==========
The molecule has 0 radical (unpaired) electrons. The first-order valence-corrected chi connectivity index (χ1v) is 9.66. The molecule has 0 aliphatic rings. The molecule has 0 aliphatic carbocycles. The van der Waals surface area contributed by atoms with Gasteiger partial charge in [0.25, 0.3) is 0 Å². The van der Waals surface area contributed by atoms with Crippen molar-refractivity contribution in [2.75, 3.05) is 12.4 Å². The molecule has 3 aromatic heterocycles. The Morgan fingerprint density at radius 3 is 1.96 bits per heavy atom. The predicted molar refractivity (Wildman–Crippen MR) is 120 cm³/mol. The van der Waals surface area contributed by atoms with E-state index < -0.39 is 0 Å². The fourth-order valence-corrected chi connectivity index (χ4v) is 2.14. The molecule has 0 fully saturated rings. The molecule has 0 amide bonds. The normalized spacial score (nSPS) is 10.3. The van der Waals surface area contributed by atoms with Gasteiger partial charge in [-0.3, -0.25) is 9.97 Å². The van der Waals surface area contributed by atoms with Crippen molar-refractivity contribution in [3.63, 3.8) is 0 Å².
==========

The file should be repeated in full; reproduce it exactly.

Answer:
The molecule has 0 radical (unpaired) electrons. The first-order valence-corrected chi connectivity index (χ1v) is 9.66. The molecule has 0 aliphatic rings. The molecule has 0 aliphatic carbocycles. The van der Waals surface area contributed by atoms with Gasteiger partial charge in [0.25, 0.3) is 0 Å². The van der Waals surface area contributed by atoms with Crippen molar-refractivity contribution in [2.75, 3.05) is 12.4 Å². The molecule has 3 aromatic heterocycles. The Morgan fingerprint density at radius 3 is 1.96 bits per heavy atom. The predicted molar refractivity (Wildman–Crippen MR) is 120 cm³/mol. The van der Waals surface area contributed by atoms with E-state index < -0.39 is 0 Å². The fourth-order valence-corrected chi connectivity index (χ4v) is 2.14. The molecule has 0 fully saturated rings. The molecule has 0 amide bonds. The normalized spacial score (nSPS) is 10.3. The van der Waals surface area contributed by atoms with Gasteiger partial charge in [-0.3, -0.25) is 9.97 Å². The van der Waals surface area contributed by atoms with Crippen molar-refractivity contribution in [3.63, 3.8) is 0 Å².